I think it was high school history. Or maybe junior high English. I don’t exactly recall the specifics but I do remember falling asleep in one of those classes. When I woke up, the next class had settled in around me and the teacher had begun lecturing.
It took me a few seconds to realize what had happened. The class seemed as surprised as I was embarrassed when I got up to leave the room. I even had to explain to the teacher I didn’t belong in that class.
I’ve always been a good sleeper, but during my adolescent years I was proficient. I usually slept a good 10 hours at home and would still get drowsy toward the mid-afternoon in junior high, high school and college.
I learned to plan my day such that I would always get enough sleep. After a mandatory 8 a.m. class in my first semester in college, all subsequent “first”classes were scheduled after 10 a.m.
Part of the problem: I was a night person, but this worked for me because I also was a journalist who usually worked the night shift.
Here are some highlights from the study:
- Only one in five adolescents get the optimal amount of sleep of nine hours or more, the study found.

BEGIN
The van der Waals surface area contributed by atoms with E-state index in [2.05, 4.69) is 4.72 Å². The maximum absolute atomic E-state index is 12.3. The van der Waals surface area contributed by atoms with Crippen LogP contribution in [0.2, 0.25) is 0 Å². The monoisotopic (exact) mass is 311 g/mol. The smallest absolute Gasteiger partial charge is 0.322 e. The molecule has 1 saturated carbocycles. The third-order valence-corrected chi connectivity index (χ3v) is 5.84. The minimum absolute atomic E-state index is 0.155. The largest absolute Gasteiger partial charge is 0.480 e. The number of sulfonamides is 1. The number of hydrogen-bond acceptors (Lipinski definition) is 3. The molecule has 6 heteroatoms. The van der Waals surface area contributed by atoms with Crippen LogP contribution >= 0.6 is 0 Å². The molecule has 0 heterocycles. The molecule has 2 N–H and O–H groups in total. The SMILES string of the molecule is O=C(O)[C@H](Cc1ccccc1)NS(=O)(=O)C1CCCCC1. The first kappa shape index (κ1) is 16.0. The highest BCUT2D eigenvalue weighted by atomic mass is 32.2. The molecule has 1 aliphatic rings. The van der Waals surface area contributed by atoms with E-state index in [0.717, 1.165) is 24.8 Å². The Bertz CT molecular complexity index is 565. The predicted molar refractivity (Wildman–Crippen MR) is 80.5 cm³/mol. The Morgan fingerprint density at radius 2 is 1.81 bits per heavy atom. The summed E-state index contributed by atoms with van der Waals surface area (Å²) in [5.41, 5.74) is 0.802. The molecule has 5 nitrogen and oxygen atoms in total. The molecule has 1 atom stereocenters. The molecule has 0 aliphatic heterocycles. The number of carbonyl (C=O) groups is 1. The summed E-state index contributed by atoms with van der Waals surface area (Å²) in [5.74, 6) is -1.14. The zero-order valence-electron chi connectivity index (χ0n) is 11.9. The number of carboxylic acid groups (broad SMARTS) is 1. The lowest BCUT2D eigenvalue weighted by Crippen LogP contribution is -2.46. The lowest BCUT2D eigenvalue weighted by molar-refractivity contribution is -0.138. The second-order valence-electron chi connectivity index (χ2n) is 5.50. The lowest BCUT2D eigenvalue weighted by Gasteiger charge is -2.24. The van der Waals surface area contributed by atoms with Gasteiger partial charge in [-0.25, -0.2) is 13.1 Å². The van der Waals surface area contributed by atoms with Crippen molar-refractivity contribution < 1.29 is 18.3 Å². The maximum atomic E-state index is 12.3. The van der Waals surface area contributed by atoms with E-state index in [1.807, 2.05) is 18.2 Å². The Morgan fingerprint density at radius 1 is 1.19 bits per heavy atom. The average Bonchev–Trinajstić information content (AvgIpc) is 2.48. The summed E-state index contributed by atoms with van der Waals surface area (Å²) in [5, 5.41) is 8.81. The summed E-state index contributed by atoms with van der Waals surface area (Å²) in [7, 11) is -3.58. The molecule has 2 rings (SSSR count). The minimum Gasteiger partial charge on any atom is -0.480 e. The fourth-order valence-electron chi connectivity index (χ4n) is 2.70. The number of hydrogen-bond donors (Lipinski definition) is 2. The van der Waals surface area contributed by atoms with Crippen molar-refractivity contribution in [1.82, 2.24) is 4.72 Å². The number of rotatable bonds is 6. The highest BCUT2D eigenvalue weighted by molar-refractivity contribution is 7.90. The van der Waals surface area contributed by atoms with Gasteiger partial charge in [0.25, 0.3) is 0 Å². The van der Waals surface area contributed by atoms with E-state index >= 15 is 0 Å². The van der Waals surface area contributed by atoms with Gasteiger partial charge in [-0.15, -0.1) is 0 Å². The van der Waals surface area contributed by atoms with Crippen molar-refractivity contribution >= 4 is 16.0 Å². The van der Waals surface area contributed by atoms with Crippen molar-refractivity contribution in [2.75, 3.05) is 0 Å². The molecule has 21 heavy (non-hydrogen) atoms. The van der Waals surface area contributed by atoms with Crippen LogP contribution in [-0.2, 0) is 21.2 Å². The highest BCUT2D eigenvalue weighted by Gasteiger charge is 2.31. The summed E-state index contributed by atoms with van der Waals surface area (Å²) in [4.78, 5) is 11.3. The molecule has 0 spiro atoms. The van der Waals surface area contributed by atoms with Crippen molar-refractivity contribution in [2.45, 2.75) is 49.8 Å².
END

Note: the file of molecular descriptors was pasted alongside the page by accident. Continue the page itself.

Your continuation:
- More than half of all adolescents feel tired or sleepy during the day.
- About one-third of kids feel too tired to exercise at least once a week.
- About 20 percent of adolescents fall asleep in school or while doing homework at least once a week.
- High school students are far more likely to be short on sleep than middle school kids.
The risks of not getting enough sleep include susceptibility to illness, depression, poor learning retention and my personal bugaboo, crankiness.
Not surprisingly, electronic devices are suspected to be a major cause of sleeplessness. Here’s what adolescents have in their rooms:
- 90% | Electronic music device
- 57 | TV
- 43 |Electronic/video games
- 42| Cell phone
- 34 | Land-line telephone
- 28 | Computer
- 21 | Internet access
I could spend days breaking down this study. For example, there seems to be little correlation between obesity and sleep, but youngsters who work clearly are less likely to get enough sleep.
Other quick nuggets:
- Adolescents’ odds of getting A’s in school are slightly better if they get enough sleep.
- Two cups of caffeinated beverages or more increases odds of too little sleep.
- Most parents are unaware of their children’s sleep problems.
- Youngsters with sleeping problems are more likely to be night owls.
Now that I’m in my 40s with young kids, I’m a morning person. I rise between 5 and 6:30 a.m. depending on how many times they wake me up. To be honest, I get through the day much better now than when I was a night person. The only drawback is that as 9 p.m. approaches, I want to get to sleep in the worst way. Now, if I can just get those kids to sleep through the night….